Latest so-called superinvestors transactions are out and we can see what these guys did with their billions. Of course, we only know what they legally did with their billions. Prostitution and cocaine habits are not available on a specific website to my knowledge.
Anyway, here's the investors that interest me more than others...
Oh wow, Warren Buffet bought 28 million shares of Ally Financial! Big fucking deal. That represents 0,33% of Berkshire Hathaway while Apple still represents 41%. Why do people get excited so much about a new position even if it's percentage is totally unsignificant? Because it might get significant one day? Yes, but it could also get more unsignificant. So, for the moment, Ally Financial means nothing.
Apart from that, there's nothing that special with Berkshire for the last quarter.
After buying tons of Netflix shares a few months ago, my good friend Bill Ackman is completely out of this stock now. He probably sold these with a loss for tax reasons, just like he did after losing billions of dollars with Valeant.
Normal human beings don't sell stocks for tax reasons but supernatural creatures like centaurs, unicorns and some superinvestors do that kind of things.
Pat Dorsey fascinates me with his very agressive portfolio focussed on a few very high-valuation stocks. He took a big hit with this year's bear market but he recently bought a lot of shares of WIX (+19%), ROKU (+110%), GOOG (+20%) and UPWK (+71%). I'm not very comfortable with these stocks except Google but it's one of the few investors who deserves to be followed, in my opinion.
The Bill and Melinda Gates foundation (which maybe will change it's name for "The formerly known as Bill and Melinda Gates foundation") added 20% to it's current Berkshire position and reduced their Canadian National stake by 21%. Their BRK position has a value of about 9.5 billion dollars and their CN position has a value of 1.2 billion dollars. These guys have a lot of money.
Sequoia Fund (which is now very similar to Giverny Capital for most of their positions), bought a lot of Intercontinental Exchange (ICE) stocks (+87%), Netflix and Wayfair (+43% each) and Charles Schwab (+7%). They sold a lot of their Google shares (about -16%), UnitedHealth (-26%) and Elevance Health (-42%). I never noticed that Sequoia had such a big position in that stock which is unknown to me. I'll take a look at that Elevance Health stock.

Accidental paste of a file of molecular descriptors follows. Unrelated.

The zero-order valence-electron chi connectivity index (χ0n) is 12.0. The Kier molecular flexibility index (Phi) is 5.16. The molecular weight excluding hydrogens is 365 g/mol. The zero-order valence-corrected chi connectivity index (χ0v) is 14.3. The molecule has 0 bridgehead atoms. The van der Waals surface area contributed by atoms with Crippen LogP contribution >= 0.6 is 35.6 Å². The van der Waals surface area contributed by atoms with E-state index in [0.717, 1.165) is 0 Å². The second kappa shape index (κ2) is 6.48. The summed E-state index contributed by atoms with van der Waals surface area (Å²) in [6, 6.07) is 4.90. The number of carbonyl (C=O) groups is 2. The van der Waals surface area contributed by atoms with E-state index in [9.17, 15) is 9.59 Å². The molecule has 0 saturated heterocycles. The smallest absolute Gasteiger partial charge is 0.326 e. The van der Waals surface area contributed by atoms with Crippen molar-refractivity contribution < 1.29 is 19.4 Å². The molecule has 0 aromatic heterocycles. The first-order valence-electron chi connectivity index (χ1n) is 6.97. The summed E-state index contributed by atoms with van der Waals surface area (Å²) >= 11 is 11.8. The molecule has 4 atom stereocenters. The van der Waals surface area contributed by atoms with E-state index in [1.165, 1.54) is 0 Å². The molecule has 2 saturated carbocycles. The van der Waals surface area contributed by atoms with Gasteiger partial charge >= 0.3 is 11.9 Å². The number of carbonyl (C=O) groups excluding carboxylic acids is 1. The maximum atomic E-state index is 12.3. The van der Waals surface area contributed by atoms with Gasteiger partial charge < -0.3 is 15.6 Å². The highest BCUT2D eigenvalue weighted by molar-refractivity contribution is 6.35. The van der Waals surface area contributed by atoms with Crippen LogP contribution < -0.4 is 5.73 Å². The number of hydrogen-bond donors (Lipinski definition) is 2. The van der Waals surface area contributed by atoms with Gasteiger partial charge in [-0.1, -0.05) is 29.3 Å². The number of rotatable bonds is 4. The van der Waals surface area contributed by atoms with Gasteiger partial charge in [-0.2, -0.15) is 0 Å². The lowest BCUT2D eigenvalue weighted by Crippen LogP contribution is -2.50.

That's about it. I probably forget a few interesting investors. But they're only interesting for a few months or years. The less I write about them, the less ashamed I eventually feel for having granted them some credibility.
Checking in on what the pros are doing can be a worthwhile execise as long as the investor keeps in mind he should still familiarize himself with whatever stocks the said manager is buying (or holding)...RépondreSupprimer
As an investor I don't care for the huge mega-caps and likewise I don't like the famous pro investors either. I prefer to hang around in a less crowded neighbourhood...
I usually check in to see what the following outfits are doing when they report their holdings every quarter...
ARKE Capital Management
Marathon Asset Management
Disciplined Growth Investors
Markel; Asset management
Cantillon Capital Management
And a few others but that's enough for anyone to chew on for now...
Of course, as I always seem to be fully invested I seldom ever get a chance to take advantage of their suggestions, nevertheless the above managers can make a good starting stock screen of investing ideas...
The sale of CN Rail stock is insignificant given that he owns roughly 10% of the company from his other investment firm.RépondreSupprimer